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Social Security Resources

Can you work and receive Social Security retirement benefits at the same time? Yes, but the Social Security Administration (SSA) will apply an earnings test. Part or all of your monthly benefit may be withheld if you earn too much.

To help avoid surprises, take this quiz to find out what you know — and don't know — about Social Security earnings test rules.

Questions

1. The…

A recent survey found that more than half of retirees have retirement planning regrets. Unfortunately, many of these retirees had to cut back on their lifestyles to compensate for financial shortfalls.1

Considering their most common regrets may help you avoid making the same mistakes.

Not saving enough

More than one-third of retirees wish they had saved more.2 How much is…

Ever since a legal secretary named Ida May Fuller received the first Social Security retirement check in 1940, Americans have been counting on Social Security to provide much- needed retirement income. For many older Americans, Social Security is their main source of guaranteed retirement income — income that continues throughout their lifetimes and is indexed for inflation every year (in 2019…

Women can face unique challenges when planning for retirement. Let's take a look at three of them.

First, women frequently step out of the workforce in their 20s, 30s, or 40s to care for children — a time when their job might just be kicking into high (or higher) gear.

It's a noble cause, of course. But consider this: A long break from the workforce can result in several…

If you don't know what happened to your money during the past year, it's time to find out. December and January are the perfect months to look back at what you earned, saved, and spent, as W-2s, account statements, and other year-end financial summaries roll in.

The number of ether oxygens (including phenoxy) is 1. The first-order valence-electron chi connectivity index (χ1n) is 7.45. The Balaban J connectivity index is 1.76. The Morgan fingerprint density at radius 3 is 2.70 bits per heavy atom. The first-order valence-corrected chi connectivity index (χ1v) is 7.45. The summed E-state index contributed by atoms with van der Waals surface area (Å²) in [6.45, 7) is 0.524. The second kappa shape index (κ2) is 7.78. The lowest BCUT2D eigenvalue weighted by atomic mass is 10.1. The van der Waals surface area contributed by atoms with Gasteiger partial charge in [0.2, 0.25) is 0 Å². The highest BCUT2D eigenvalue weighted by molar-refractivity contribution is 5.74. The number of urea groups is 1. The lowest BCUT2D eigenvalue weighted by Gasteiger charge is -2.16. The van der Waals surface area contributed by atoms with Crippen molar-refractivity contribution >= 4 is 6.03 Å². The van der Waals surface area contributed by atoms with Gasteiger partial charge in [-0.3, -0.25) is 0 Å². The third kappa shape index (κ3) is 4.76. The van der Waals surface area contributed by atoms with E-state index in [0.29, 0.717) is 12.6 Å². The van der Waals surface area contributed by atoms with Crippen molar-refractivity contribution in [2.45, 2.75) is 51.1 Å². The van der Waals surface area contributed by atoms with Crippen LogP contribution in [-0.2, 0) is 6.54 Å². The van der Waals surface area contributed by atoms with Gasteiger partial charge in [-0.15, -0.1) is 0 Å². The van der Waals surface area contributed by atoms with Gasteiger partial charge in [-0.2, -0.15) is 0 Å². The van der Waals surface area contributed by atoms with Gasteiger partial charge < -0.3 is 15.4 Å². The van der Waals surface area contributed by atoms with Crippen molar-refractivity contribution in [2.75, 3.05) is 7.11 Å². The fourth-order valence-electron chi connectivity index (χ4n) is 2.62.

How much have you saved?

If you resolved last year to save more or you set a specific financial goal (for example, saving 15…

Each year, the Employee Benefit Research Institute (EBRI) conducts its Retirement Confidence Survey to assess both worker and retiree confidence in financial aspects of retirement. In 2018, as in years past, retirees expressed a higher level of confidence than today's workers (perhaps because "retirement" is less of an abstract concept to those actually living it). However, worker confidence…

As people move through different stages of life, there are new financial opportunities — and potential pitfalls — around every corner. Have you made any of these mistakes?

Your 50s and 60s

1. Raiding your home equity or retirement funds. It goes without saying that doing so will prolong your debt and/or reduce your nest egg.

2. Not quantifying your expected retirement income. …

If you earned a government pension from a job not subject to Social Security tax withholding ("noncovered employment") and are also eligible for Social Security benefits through a job where Social Security taxes were withheld, two provisions might reduce your benefits: the windfall elimination provision (WEP) and the government pension offset (GPO).

The WEP affects how a worker's…

If you're thinking about working as long as possible to increase your retirement savings, you may be wondering whether you can receive Social Security retirement benefits while you're still employed. The answer is yes. But depending on your age, earnings from work may affect the amount of your Social Security benefit.

If you're younger than full retirement age and make more than the…

Your Social Security Statement provides important information about your Social Security record and future benefits. For several years, the Social Security Administration (SSA) mailed these statements every five years to people starting at age 25, but due to budgetary concerns, the SSA has stopped mailing Social Security Statements to individuals under age 60.

Workers age 60 and over…